Capt. Frederick Harris and the Grates Cove Seal Killers of 1915

DESCRIPTION: "Attention all, both great and small, A tale I have to tell Of Captain Frederick Harris And young Florizel." The singer lists various seal hunters, tells of the beginning of their voyage, and wishes them success
AUTHOR: Joshua Stanford
EARLIEST DATE: 1952 (Stanford, Fifty Years of My Life in Newfoundland)
KEYWORDS: ship hunting moniker
REFERENCES (1 citation):
Ryan/Small, p. 101, "Capt. Frederick Harris and the Grates Cove Seal Killers of 1915" (1 text, 1 tune)
NOTES [514 words]: In earlier editions of the Index, I wrote, "From internal indications, it appears that the Florizel of this song is not the passenger ship described in 'The Wreck of the Steamship Florizel.'" I was wrong. It's a sealing ship from 1915 named Florizel, and called "young"; I think it nearly certain that it was in fact the same ship (the Florizel was built in 1909, so it was still fairly new in 1915, and although it was a passenger ship for most of the year, it regularly went to the seal hunt in March).
Nonetheless, it is very easy to misunderstand the song. At first glance, for instance, you would probably think that Captain Frederick Harris commanded the Florizel in 1915 (or in some year, anyway). Nope. For her entire eight year career as a sealer, the Florizel was commanded by one of the Kean dynasty of sealers, either Abram Kean (for whom see "Captain Abram Kean") or his son Joseph Kean. Abram -- the "Bumper" Kean of the song, so-called because he so often filled his ship to the bumpers -- commanded the Florizen 1909-1911, then turned her over to son Joe for 1912-1914. After Abram was faulted for his part in the Newfoundland Disaster (for which see "The Newfoundland Disaster (I)"), Abram went back to the Florizel for 1915 and 1916 (Chafe, p. 100).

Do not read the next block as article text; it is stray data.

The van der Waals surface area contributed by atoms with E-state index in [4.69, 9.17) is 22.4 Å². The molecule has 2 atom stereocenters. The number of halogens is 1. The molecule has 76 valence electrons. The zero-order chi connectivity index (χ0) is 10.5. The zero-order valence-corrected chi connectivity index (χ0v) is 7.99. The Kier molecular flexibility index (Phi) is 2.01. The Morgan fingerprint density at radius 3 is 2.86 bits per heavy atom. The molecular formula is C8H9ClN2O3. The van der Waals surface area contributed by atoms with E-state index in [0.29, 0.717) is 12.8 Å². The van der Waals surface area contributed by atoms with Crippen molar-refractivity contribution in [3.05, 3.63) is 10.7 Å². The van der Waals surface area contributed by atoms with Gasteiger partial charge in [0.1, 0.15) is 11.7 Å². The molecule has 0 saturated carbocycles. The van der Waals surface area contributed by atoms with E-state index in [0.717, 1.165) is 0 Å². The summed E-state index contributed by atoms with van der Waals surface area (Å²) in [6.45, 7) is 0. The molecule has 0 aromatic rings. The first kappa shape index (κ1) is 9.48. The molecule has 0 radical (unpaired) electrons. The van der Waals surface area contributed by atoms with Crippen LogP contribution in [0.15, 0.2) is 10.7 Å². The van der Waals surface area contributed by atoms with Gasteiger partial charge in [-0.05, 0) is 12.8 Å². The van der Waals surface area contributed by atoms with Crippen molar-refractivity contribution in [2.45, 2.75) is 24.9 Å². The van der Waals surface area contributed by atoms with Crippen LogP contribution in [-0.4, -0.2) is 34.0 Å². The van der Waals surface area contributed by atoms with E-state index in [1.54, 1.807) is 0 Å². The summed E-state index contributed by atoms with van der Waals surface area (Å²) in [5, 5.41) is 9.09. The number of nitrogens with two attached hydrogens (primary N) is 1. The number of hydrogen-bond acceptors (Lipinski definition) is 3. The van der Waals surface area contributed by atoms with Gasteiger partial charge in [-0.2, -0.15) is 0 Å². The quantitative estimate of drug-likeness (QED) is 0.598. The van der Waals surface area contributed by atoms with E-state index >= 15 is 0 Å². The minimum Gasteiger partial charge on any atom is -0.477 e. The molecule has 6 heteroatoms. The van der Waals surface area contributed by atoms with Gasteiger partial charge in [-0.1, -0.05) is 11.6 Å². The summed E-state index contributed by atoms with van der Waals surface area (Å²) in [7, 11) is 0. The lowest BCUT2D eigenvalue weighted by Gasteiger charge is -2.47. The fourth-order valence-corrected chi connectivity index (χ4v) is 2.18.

There was no sealing captain named "Frederick Harris" (Chafe, p. 91). I'm guessing that he is not a ship's captain but an army captain, of the Royal Newfoundland Regiment during World War One; many members of that regiment had been sealers before volunteering to serve in Europe.
William Winsor, mentioned in the song under the name "Bill Winsor," was a member of a famous family of sealer captains; for him, see "First Arrival from the Sea Fishery S. S. Fogota, 1912." William Bartlett was the father of Robert Bartlett, for whom see "Captain Bob Bartlett."
The comment at the end about everyone looking around for "Bumper Kean" is very real. Abram Kean had such a towering reputation that other captains often followed him to try to find the "main patch." "One of his favourite gambits was to head off in one particular direction until the other ships were all following him: then, with his stokers tending their furnaces carefully to avoid emitting sparks through the funnel, he would change course abruptly after nightfall for the point where he estimated that his prey would be found. Captain Kean was in some respects as sought after as the seals, but both his pathfinding and the task of keeping up with him could be strenuous work" (Keir, p. 126).
Similarly England, pp. 80-81: "The Thetis and Diana dogged our every 'jife' and 'cut.' They spied on us. Not if they could help it should Cap'n Kean steal a march on them. He, 'admiral of the fleet,' should not be allowed to strike the fat and leave them out of it.
"'An' if they make a blank, I'll be blamed,' the Old Man complained. 'Whatever happened, I'm blamed. I mind one spring they all tagged me, an' it was an off spring. Nobody got into the main patch at all. An' what d'you think, ir? They blamed me for leadin' 'em 'stray!'" - RBW
BibliographyLast updated in version 4.3
File: RySm101

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